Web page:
Australia could be flush with homegrown wipes for bottoms, barbecues and benchtops that don’t block the nation’s sewers.
A local manufacturer is marking World Toilet Day by calling on consumers to demand retailers sell plastic-free “certified to flush” products rather than imported wipes that fail to meet eco-friendly standards.
South Australia-based Hygiene Co has developed the only wet wipe manufacturing plant in the nation, with advanced technology to produce wipes that meet the standards of Australia’s national water utilities.
Headed by two dads from Adelaide, Phil Scardigno and Corey White, the firm manufactures for consumers in small soft packs and in bulk as medical and industrial-grade products.
“Foodland, the independents, Chemist Warehouse and Baby Bunting have been fantastic and taken us on nationally,” Mr White told AAP.
The company is now in talks with Coles and Woolworths to sell its CleanLIFE brand, with releases in 2024 to include plastic-free wipes packaged as “toosh”, “baby”, “fem” intimate wipes as well as “face” and “loo” cleaning packs.
Why make a single-use wipe out of a fossil fuel when it can be made out of certified sustainable wood pulp so it breaks down in real-time, Mr White said.
“You can put them side by side and generally people wouldn’t be able to tell the difference,” he said.
Most wipes imported into Australia are made of polyester or polypropylene, far exceeding plastic drinking straws in their impact on the environment.
Australia creates more than 25,000 tonnes of plastic landfill each year from wet wipes, compared to the 800 tonnes a year from drinking straws before they were banned.
Surging wet wipe usage has also caused blockages when they’re flushed, helping to create so-called fatbergs of waste.
Consumers assumed flushable wipes from China, Europe and North America would also work in Australia, but our drainage and septic toilet systems are different so the wipes did not break down in our toilets.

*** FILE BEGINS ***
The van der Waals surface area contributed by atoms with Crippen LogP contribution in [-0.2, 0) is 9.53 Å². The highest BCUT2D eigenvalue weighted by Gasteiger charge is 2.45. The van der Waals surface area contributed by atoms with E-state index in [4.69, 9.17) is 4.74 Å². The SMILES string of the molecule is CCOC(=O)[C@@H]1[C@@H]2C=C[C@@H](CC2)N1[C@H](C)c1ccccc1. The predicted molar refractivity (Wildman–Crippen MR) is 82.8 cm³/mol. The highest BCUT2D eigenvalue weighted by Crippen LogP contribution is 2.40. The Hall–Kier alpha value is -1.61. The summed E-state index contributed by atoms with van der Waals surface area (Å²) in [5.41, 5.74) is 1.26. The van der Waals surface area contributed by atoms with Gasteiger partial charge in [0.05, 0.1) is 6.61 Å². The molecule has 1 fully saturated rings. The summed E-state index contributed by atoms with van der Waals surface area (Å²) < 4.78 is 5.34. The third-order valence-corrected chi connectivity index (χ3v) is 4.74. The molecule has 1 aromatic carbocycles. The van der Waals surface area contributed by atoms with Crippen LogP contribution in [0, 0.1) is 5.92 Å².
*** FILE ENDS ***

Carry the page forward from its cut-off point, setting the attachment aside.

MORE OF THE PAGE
Hygiene Co has tested baby wipes and kitchen wipes and found microplastic residue was left on the surface.
“Then people are putting raw meat or foods on their kitchen bench and they’re being absorbed into food,” Mr Scardigno said.
“Barbecue wipes have also become big, where people are cleaning down to be hygienic but then you’re heating up microplastics on a barbecue, which gets into the meat.”
Hygiene Co is also in talks with federal agency Austrade on how to meet global needs, after the United Kingdom announced plans to ban flushable wet wipes as cities deal with bus-sized fatbergs.
Boots, Tesco and Aldi have stopped selling wet wipes containing plastic ahead of new regulations, and Hygiene Co suggests Australia follows their lead.
The move would add to bans on plastic bags and efforts to keep trillions of microbeads from body wash, toothpaste, sunscreen and cosmetics out of water systems.
“You can come top down with regulations, but you can also come bottom up with consumers demanding them,” managing director of Australia’s Advanced Manufacturing Growth Centre Jens Goennemann said.
“It’s important that consumers drive the change, and I think that’s the most powerful voice.”
The theme of this year’s World Toilet Day is accelerating change to protect nature and improve toilets and sanitation systems.